THE New Saints may be the current giants of the Welsh Premier, but Nigel Adkins remembers when another side were the league’s unbeatables.
That team was Bangor City, who Adkins led to their first League of Wales title in 1994 after taking over from Paul Rowlands as manager in October of that season.
What’s more, the former Tranmere and Wigan goalkeeper repeated the feat the following season – which made it all the more bizarre that he was sacked by the Gwynedd club the following season.
Now Adkins is working his magic at current League One leaders Scunthorpe United, who look more like a Championship side with every victory.
After his predecessor left for Sheffield Wednesday earlier in the season, Adkins took over as caretaker manager and was given the job full-time in December following three wins and just one defeat in his first six games in charge.
Since then he has led the Irons nine points clear at the top after an astonishing run of 10 wins from 15 games.
Bangor fans who remember his regime will not be surprised Adkins has been an immediate success.
“I’d like to think the team we had at Bangor was a special team,” he said. “I don’t think there would have been many teams in the history of the Welsh League who have played as well as that. They were a special group of guys playing a special kind of football. I’d run a Sunday league team for 10 years since I was 18, so it was a natural progression, something that just happened,” he said of taking over at Bangor.
Adkins still brought in new faces, however, signing his former Wigan colleagues Jimmy Carberry and Steve Appleton in defence, and Dele Adebola in attack.
In the summer after securing Bangor’s first title, Adkins signed one Marc Lloyd Williams from Porthmadog. “Jiws”, who is now back at Farrar Road went on to become the Welsh Premier’s all-time top scorer.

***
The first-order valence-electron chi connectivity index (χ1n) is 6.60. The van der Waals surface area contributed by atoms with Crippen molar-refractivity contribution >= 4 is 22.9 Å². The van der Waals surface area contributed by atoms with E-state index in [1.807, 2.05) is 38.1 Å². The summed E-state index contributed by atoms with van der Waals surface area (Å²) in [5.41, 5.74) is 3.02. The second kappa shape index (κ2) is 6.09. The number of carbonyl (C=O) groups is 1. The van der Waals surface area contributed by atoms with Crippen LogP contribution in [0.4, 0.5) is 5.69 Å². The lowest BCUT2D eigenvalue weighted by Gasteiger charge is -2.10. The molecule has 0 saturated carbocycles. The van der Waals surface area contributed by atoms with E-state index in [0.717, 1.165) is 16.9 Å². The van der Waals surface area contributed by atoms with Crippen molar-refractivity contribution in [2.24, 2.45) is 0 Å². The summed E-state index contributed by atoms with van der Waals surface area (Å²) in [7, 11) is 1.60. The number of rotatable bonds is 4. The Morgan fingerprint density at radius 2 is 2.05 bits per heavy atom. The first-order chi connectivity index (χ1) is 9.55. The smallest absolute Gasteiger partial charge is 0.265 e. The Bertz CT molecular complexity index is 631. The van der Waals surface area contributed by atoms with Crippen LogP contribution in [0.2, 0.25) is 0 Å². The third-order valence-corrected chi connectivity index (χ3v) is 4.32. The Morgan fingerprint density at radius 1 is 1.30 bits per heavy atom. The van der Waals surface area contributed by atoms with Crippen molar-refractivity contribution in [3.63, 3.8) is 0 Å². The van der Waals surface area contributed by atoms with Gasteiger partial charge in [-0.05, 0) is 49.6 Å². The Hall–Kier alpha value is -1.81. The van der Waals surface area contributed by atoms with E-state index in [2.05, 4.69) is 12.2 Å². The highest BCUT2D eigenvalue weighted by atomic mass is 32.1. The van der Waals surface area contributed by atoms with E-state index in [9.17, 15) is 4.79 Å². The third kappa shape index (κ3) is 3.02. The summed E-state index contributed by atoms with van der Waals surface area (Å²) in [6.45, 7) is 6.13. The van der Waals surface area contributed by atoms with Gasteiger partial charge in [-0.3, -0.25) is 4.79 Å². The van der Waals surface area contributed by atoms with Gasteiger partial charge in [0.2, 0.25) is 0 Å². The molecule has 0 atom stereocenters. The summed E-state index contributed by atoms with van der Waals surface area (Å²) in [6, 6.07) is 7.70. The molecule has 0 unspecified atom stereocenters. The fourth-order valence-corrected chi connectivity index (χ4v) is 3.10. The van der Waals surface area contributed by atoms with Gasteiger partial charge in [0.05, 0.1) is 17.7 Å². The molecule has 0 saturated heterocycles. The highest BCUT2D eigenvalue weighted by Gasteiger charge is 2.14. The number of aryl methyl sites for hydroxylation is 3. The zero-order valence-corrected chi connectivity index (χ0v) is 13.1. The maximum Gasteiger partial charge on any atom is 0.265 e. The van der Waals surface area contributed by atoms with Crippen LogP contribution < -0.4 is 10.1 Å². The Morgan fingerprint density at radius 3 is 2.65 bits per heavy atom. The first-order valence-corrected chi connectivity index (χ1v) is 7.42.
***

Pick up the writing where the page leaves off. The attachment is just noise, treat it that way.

“I got Jiws from Porthmadog, and he came along and hit it off straight away with (striker) Frank Mottram. They were both fantastic for us,” he said.
“We sold Jiws to Stockport and then he flitted around between a few different clubs, but I like to think we got the best of him. He’s still scoring goals – he was always a goalscorer.”
After another successful season in 1994-5, Adkins was sacked in 1996 following an early Welsh Cup exit and a 4-0 defeat to Conwy United. Having qualified as a chartered physiotherapist, however, he was soon recruited to Scunthorpe United.
“I was devastated by the whole situation, but I got an opportunity to go to Scarborough to work with Mick Buxton, where I could develop the skills I’d learned in qualifying as a physio,” he said.
“We’re a small club and you learn how you’re part of the management structure, you get to know lots of people’s different roles, you get to know all the problems that go on, how to deal with situations, and it’s been and advantage to learn that way. Everyone was expecting the bubble to burst– we’ve had two promotions anyway, so we’ve done ever so well, but now we could get to the championship.”
Adkins record at both Scunthorpe and Bangor speaks for itself, but one regret he harbours is he wasn’t allowed to develop a youth academy.
“I was disappointed that we couldn’t see the fruition of that at the time,” he said.
Adkins still keeps an eye on goings on in Wales – before he took over at Scunthorpe the Irons were knocked out of this season’s FA Cup by Wrexham, and he cites the performance of Steve Evans in the 2-0 defeat at Glanford Park as an example of the talent available in the Princiaplity.
“Big Evans who played for TNS did a fantastic job for Wrexham – he gave us all sorts of problems,” he said.